At the April 1979 general conference, President Gordon B. Hinckley, then of the Quorum of the Twelve, said:
"As I have read this account my heart goes out to Peter. So many of us are so much like him. We pledge our loyalty; we affirm our determination to be of good courage; we declare, sometimes even publicly, that come what may we will do the right thing, that we will stand for the right cause, that we will be true to ourselves and to others.
"Then the pressures begin to build. Sometimes these are social pressures. Sometimes they are personal appetites. Sometimes they are false ambitions. There is a weakening of the will. There is a softening of discipline. There is capitulation. And then there is remorse, self-accusation, and bitter tears of regret."
President Hinckley said that Peter recognized his error, repented of his weakness, turned about to become a mighty voice in bearing witness of the risen Lord and dedicated the remainder of his life to testifying of the mission, the death, and the resurrection of Jesus Christ, the living Son of the living God. Peter remained true and faithful and, with James and John returned to earth in this dispensation to restore the priesthood.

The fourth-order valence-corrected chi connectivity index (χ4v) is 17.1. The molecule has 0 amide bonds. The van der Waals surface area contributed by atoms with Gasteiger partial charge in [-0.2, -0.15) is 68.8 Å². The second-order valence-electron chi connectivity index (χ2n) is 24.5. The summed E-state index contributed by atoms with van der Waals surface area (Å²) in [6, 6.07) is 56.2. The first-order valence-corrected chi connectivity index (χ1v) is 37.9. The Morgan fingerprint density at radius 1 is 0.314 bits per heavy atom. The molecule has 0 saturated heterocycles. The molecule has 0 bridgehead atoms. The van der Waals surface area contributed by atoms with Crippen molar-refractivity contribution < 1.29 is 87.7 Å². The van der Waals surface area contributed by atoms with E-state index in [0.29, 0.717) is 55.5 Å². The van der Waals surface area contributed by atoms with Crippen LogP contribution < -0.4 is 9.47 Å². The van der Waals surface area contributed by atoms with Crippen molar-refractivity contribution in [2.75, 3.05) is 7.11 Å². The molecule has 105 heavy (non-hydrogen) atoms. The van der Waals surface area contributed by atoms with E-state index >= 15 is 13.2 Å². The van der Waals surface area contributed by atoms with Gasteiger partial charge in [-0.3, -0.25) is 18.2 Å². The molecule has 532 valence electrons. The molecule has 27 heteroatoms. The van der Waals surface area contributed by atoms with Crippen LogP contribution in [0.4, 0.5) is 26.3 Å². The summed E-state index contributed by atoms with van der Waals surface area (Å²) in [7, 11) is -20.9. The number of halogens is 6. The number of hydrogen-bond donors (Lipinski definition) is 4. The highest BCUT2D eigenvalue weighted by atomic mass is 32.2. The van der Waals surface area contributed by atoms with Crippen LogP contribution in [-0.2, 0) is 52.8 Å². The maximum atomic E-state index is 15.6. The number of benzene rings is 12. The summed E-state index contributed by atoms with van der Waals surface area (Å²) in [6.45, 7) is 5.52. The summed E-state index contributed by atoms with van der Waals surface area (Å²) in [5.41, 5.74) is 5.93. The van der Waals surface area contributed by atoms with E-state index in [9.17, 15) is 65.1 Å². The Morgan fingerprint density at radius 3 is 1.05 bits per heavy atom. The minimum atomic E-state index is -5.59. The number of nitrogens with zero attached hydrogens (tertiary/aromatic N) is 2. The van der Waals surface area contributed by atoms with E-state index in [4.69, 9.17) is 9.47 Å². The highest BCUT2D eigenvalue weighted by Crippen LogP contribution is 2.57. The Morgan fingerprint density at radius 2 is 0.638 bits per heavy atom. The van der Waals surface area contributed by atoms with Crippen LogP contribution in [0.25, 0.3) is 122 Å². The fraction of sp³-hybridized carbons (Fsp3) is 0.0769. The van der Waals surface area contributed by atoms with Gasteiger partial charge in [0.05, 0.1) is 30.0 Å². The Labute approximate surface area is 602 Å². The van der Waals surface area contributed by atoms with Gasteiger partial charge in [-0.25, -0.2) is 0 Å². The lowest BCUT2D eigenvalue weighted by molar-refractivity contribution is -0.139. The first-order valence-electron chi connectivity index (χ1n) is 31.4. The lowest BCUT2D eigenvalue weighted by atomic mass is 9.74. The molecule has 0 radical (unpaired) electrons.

President Hinckley said: "Now, if there be any. . . who by word or act have denied the faith, I pray that you may draw comfort and resolution from the example of Peter who, though he had walked daily with Jesus, in an hour of extremity denied both the Lord and the testimony which he carried in his own heart. But he rose above this, and became a mighty defender and a powerful advocate. So too, there is a way for you to turn about, and add your strength and faith to the strength and faith of others in building the kingdom of God."